That growth has led to a number of challenges, but on the whole they’ve been easier to deal with than experiencing population declines and the severe strain that puts on communities and their institutions. The Biden administration is promising to try to help rural areas deal with the problems the last four decades of cultural and economic changes have created. But rural areas already receive significant federal assistance through a web of financial aid programs, so exactly what else can be done doesn’t seem clear to me. Hopefully, somebody far above my pay grade has some good ideas about what to do.

Time was, most of the nation was rural and much of our national mindset still drifts that way, even though the vast majority of the population no longer maintains any sort of rural lifestyle. And, oddly enough, because so few farmers are needed these days, even most rural residents don’t know much about farming these days.

I’ve always counted myself lucky to be born when I was. I got to experience the era of diversified farming and understand how it worked. I was able to go to a one-room rural school and experience the last vestiges of the kinds of schools that had educated so many Americans starting in colonial times. I saw my mother trade produce for groceries and experienced the monthly visits from the Raleigh man with his fascinating sample case full of ointment, and nostrums and spices. And I was able to enjoy the last of the great era of radio entertainment, listening to the soap operas my mother adored and the westerns my dad favored along with such rural standards as “The National Barn Dance” every Saturday night on WLS out of downtown Chicago and the “Dinner Bell Time” noon farm market reports every day.

Though fondly remembered, it’s an era as far gone as horse-and-buggy days.

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Filed under Environment, family, Farming, Government, History, Illinois History, Kendall County, Law, Local History, Nostalgia, Oswego, Semi-Current Events, Technology

Local history is just full of mysteries…

I thought it might be interesting to look at some of our region’s historical—and even prehistorical—mysteries because I think the origins of people, places, and things are always fun to uncover.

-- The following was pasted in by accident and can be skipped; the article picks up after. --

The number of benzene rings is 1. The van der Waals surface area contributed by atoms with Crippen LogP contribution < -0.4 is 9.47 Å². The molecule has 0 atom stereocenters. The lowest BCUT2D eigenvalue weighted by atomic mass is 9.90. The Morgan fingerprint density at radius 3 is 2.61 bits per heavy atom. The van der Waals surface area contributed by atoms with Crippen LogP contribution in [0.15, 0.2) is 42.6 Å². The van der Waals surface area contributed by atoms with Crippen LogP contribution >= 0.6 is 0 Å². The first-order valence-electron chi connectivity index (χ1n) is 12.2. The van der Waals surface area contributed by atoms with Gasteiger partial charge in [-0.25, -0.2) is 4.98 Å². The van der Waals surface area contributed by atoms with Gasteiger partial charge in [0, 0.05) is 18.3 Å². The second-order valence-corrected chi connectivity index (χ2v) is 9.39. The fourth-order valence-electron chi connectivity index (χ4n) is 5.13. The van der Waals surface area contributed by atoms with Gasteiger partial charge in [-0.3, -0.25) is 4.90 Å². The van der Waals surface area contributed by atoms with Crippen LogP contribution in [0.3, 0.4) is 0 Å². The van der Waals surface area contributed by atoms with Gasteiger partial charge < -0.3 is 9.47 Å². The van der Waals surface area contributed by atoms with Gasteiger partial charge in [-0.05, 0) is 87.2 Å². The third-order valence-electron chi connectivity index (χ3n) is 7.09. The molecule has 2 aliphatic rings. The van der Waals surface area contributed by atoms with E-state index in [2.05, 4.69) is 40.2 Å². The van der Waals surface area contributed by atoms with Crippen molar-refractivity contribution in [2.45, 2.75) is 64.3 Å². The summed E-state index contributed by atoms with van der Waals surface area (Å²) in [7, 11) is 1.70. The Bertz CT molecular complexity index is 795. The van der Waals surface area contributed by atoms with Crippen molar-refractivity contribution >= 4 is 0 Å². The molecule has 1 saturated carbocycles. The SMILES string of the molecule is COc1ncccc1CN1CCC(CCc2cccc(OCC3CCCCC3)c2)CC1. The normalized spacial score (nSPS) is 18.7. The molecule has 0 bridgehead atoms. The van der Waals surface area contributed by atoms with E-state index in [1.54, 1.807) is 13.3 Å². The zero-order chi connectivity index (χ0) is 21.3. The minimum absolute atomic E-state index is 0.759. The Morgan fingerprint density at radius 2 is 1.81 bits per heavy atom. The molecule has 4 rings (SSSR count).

One of the most obvious questions for those of us living in the Fox River Valley is “Where did the Fox River come from?” For many, I suspect, it’s not an obvious question at all, though. Most of us accept the region’s landscape as a given, figuring it’s always been the way it is now. But that’s not true.

Up until around 19,000 or so years ago, the Lake Michigan Lobe of the Wisconsin Glacier had covered our area with a couple thousand feet of ice, but then it began to retreat northwards. A deep glacial meltwater lake filled behind the high moraine ridge the glacier’s last advance created until one day, all those thousands of years ago, the water broke through that natural dam.

The last glacier to advance out of the north covered about half of Illinois. In the Fox Valley, the ice was about 2,000 feet thick.

The almost unimaginably ferocious flood rampaged south, quickly–at least in geological terms–scouring today’s Fox River Valley into the landscape.

The Fox River Torrent left a valley that ranged from wide and shallow at its northernmost end to narrower and deeper where it joined the Illinois River, which itself had been created by the Kankakee Torrent that had rampaged southwesterly from the Saginaw Lobe of the Wisconsin ice sheet. Over the years, the land formerly covered by those giant ice sheets gradually rebounded as the weight of the ice was removed, allowing both the Fox and the Illinois rivers to further erode their valleys.